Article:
But that was eighteen months ago. Since then, we’ve settled down into a sort of a pattern. The enemy secretly builds a new super-trebuchet, capable of reaching over the walls; they haul it up to within range at first light, spend the day setting it up and loose their first ranging shot around dusk. It takes them six hours to wind it up again; only by then, our intrepid commandos have darted out through a sally port, punched through the lines, smashed up the trebuchet beyond repair and rushed back to the safety of the walls, sometimes with fewer than sixty per cent losses. So the enemy go away and build a new one, and so it goes on, pointlessly and catastrophically, like the siege; and once or twice a month, a house near the wall gets smashed (because you can’t lob a stone over the eastern end of the wall and not hit something) and that’s just life. Occasionally, there are dire personal consequences to ordinary people like me, who would have been paid good money for performing to a select audience in what’s now a mess of smashed bones and rubble. That’s real life, in this man’s town. You can see why nobody wants any more of it than they can possibly help.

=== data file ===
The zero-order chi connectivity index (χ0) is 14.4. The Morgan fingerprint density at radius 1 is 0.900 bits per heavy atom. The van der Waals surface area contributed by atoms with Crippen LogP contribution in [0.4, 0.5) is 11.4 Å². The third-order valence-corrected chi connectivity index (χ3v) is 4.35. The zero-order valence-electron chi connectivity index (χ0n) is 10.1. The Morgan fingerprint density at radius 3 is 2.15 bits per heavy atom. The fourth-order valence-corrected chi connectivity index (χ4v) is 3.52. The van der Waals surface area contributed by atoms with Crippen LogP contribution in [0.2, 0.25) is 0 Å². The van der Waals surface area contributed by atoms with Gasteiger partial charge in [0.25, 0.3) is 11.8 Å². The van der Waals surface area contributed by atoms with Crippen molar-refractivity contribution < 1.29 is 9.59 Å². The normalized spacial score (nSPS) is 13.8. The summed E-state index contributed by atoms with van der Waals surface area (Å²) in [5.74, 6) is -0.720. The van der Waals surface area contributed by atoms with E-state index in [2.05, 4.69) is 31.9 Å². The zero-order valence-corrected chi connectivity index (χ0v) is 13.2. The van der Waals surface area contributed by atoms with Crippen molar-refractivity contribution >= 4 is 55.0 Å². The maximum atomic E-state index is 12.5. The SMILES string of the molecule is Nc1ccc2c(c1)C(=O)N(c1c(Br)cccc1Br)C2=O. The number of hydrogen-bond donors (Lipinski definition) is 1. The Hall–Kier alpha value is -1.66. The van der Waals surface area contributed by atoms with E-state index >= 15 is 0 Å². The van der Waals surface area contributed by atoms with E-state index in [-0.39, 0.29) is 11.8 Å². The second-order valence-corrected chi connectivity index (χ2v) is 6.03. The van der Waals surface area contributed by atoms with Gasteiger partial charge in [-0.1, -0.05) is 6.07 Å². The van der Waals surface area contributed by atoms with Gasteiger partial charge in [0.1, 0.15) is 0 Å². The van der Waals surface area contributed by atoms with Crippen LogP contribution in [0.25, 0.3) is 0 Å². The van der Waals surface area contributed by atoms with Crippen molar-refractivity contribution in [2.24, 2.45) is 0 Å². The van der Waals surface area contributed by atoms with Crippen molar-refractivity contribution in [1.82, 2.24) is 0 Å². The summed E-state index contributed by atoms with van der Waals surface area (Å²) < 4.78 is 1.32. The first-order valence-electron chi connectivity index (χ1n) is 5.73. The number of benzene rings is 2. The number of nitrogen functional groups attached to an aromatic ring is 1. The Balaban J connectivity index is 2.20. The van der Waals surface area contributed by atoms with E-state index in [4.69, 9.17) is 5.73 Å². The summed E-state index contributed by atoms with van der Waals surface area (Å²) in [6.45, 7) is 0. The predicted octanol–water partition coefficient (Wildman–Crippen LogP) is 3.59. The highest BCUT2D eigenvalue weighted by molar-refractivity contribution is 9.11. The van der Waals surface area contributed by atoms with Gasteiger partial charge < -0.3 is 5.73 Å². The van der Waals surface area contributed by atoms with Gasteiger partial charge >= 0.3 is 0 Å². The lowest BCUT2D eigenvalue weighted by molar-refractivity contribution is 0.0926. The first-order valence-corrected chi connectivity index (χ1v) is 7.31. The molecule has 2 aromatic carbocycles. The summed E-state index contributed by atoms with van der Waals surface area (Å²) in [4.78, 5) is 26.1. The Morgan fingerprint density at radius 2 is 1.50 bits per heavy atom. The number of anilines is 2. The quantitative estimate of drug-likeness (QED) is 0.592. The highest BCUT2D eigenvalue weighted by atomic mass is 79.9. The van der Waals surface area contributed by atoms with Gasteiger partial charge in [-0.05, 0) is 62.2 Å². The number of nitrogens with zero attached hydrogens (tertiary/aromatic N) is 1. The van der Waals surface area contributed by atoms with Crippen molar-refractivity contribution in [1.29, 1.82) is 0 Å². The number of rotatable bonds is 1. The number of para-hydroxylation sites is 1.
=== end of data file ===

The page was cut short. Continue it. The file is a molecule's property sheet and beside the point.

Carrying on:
I used my moment of absolute quiet sensibly. I turned round and walked back the way I came, quickly but without breaking into a run.

I’m not a writer (as you’ll agree, if you read this book). I only reach for the pen when times are hard, business is slow and nobody wants me. Then I write a part for myself – a flashy cameo, usually – and a play to go with it, and tout it round the managers until one of them is gullible enough to accept it. Because I’m better at writing for other people than for myself, my fellow actors generally like my stuff; and what the big names in the profession like, the managers like, and what the managers like, the bit players and the small fry like. In fact, everybody likes my stuff, except for me (and the public, but they don’t like anything) and as often as not we break even. Since three out of five plays in this man’s city close inside of a week and make a loss, that makes me a bankable proposition. But I’m not a writer, and I don’t want to be one.